One holiday in the United States that Jews happily and proudly celebrate is Thanksgiving.
When I first learned about this national observance years ago and its significance, I thought how nice it is to have a holiday that celebrates the diversity of a country’s citizens, but also recognizes the importance of building a common community. I don’t know if those in the U.S. can understand just how miraculous this concept is for a person living in Israel: that people with different religions can celebrate together the differences that exist between them, while honoring the nation that binds them.
My father, a long time educator, told me a few years ago that we need a holiday in Israel that can speak to all of our citizens, from all different backgrounds – Muslims, Christians, Palestinians, Circassians, Druze and Bedouins. We need a day when everyone joins together not for discussion of problems and challenges, discrimination and terrorism, but to acknowledge what binds us! A day when we all stop to celebrate our life together and to recognize the opportunity we have to build something very special here. No expectations during that one day for miracles or instant transformations, but rather a simple, genuine gathering to stimulate thought and emotions. Perhaps then, we’d truly process how we do have something here in this country worth celebrating together.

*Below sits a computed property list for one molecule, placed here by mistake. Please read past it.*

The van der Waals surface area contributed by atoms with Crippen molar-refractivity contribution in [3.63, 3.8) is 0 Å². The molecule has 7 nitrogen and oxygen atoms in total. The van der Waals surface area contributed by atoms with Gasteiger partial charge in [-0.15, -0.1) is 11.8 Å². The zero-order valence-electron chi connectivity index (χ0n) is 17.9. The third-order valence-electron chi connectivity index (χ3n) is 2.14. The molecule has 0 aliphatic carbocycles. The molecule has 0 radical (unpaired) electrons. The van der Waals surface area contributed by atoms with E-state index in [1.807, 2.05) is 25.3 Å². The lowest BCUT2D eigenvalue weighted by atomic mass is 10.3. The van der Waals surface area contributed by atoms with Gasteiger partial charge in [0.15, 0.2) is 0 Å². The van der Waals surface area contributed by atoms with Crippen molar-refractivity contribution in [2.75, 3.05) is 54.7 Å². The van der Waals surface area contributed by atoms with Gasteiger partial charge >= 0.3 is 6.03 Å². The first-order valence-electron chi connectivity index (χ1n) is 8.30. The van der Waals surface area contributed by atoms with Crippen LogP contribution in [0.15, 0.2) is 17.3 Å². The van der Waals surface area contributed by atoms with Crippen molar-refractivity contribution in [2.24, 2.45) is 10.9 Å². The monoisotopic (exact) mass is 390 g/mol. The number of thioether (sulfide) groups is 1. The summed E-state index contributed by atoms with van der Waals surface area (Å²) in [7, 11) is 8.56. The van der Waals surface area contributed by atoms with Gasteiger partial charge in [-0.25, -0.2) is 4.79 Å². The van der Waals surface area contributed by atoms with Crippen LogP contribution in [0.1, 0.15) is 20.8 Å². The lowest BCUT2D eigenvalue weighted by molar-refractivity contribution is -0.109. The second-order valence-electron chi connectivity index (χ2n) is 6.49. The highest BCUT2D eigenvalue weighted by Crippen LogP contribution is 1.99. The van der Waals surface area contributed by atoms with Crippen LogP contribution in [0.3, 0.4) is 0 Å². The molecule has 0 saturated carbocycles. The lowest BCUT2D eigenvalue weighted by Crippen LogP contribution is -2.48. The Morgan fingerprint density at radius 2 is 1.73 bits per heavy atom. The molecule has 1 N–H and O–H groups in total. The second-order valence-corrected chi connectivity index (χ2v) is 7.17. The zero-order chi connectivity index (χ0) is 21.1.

But then you remember the almost daily reality: the murder of Jews by terrorist fundamentalists – men, women and young people, with weapons, a car or a knife – whose only aim is to kill and sanctify his or her own death.
A terrorist murdered Ezra Schwartz last week. I had the privilege of knowing Ezra and so his death is particularly close to me and terribly painful. He was a charming young man who served as a counselor at Camp Yavne where I spent a month this summer with my family. He came to Israel for a year to learn and to volunteer, and he was killed as he slept on a bus on his way to offer food to soldiers and then make his way to the memorial of the three young men killed last summer. Also last week, a terrorist murdered Shmuel Ben-Hillel, an Israeli who was in Mali. I knew Shmuel — he taught me for a year — so his death also feels particularly painful. Shmuel was in Mali as a consultant to the Mali government in the field of education. In the week leading up to Thanksgiving, terrorists also murdered Hadar Buchris, Ziv Mizrahi, Reuven Aviram, Rabbi Aharon Yesiab, Yaakov Don and Shadi Arafa, a Palestinian.
This is our reality and, in truth, the reality of the entire free world. Terrorism is attempting to paralyze us, instill hatred and desecrate the name of God on earth.
So how do you celebrate diversity if terrorism makes us afraid of it?
By knowing that the average person just wishes to live his life in peace and to create a better future for his family. And together with God’s help, we in this wounded land, will also learn how to celebrate both what makes us different and our coexistence.
If not on a decreed holiday then, at least, in our day to day lives.